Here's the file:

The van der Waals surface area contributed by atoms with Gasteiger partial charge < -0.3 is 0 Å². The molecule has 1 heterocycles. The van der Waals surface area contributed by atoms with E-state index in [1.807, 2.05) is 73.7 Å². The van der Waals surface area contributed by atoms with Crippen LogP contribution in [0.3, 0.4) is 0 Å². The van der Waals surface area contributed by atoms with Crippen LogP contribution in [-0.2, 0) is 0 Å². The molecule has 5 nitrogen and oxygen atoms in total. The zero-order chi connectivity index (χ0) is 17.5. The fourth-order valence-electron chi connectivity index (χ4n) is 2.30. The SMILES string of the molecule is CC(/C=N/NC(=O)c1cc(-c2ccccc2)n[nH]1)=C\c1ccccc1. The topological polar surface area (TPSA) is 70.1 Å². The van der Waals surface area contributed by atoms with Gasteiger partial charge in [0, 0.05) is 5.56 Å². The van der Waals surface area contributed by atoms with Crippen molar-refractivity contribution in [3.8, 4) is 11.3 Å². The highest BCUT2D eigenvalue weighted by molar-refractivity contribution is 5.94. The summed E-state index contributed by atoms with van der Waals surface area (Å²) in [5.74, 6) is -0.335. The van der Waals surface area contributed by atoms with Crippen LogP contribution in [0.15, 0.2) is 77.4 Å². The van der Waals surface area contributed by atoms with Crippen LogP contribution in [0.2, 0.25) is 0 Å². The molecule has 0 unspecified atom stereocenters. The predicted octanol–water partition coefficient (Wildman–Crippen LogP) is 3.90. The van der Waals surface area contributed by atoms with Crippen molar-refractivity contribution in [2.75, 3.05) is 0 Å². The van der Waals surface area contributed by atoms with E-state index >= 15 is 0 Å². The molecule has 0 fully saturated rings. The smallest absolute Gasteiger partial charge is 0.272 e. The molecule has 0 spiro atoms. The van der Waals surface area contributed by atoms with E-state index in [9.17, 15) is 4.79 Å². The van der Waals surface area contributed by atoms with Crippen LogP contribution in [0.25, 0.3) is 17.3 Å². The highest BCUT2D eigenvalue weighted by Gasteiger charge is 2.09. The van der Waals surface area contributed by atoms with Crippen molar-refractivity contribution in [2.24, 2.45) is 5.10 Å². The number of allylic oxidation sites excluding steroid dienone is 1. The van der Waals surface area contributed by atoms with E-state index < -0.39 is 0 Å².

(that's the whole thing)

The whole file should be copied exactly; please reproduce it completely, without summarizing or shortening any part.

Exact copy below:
The van der Waals surface area contributed by atoms with Gasteiger partial charge < -0.3 is 0 Å². The molecule has 1 heterocycles. The van der Waals surface area contributed by atoms with E-state index in [1.807, 2.05) is 73.7 Å². The van der Waals surface area contributed by atoms with Crippen LogP contribution in [0.3, 0.4) is 0 Å². The van der Waals surface area contributed by atoms with Crippen LogP contribution in [-0.2, 0) is 0 Å². The molecule has 5 nitrogen and oxygen atoms in total. The zero-order chi connectivity index (χ0) is 17.5. The fourth-order valence-electron chi connectivity index (χ4n) is 2.30. The SMILES string of the molecule is CC(/C=N/NC(=O)c1cc(-c2ccccc2)n[nH]1)=C\c1ccccc1. The topological polar surface area (TPSA) is 70.1 Å². The van der Waals surface area contributed by atoms with Gasteiger partial charge in [0, 0.05) is 5.56 Å². The van der Waals surface area contributed by atoms with Crippen molar-refractivity contribution in [3.8, 4) is 11.3 Å². The highest BCUT2D eigenvalue weighted by molar-refractivity contribution is 5.94. The summed E-state index contributed by atoms with van der Waals surface area (Å²) in [5.74, 6) is -0.335. The van der Waals surface area contributed by atoms with Crippen LogP contribution in [0.15, 0.2) is 77.4 Å². The van der Waals surface area contributed by atoms with Crippen LogP contribution in [0.2, 0.25) is 0 Å². The molecule has 0 unspecified atom stereocenters. The predicted octanol–water partition coefficient (Wildman–Crippen LogP) is 3.90. The van der Waals surface area contributed by atoms with Crippen molar-refractivity contribution in [2.75, 3.05) is 0 Å². The van der Waals surface area contributed by atoms with E-state index >= 15 is 0 Å². The molecule has 0 fully saturated rings. The smallest absolute Gasteiger partial charge is 0.272 e. The molecule has 0 spiro atoms. The van der Waals surface area contributed by atoms with E-state index in [9.17, 15) is 4.79 Å². The van der Waals surface area contributed by atoms with Crippen LogP contribution in [0.25, 0.3) is 17.3 Å². The highest BCUT2D eigenvalue weighted by Gasteiger charge is 2.09. The van der Waals surface area contributed by atoms with Crippen molar-refractivity contribution in [2.24, 2.45) is 5.10 Å². The number of allylic oxidation sites excluding steroid dienone is 1. The van der Waals surface area contributed by atoms with E-state index < -0.39 is 0 Å².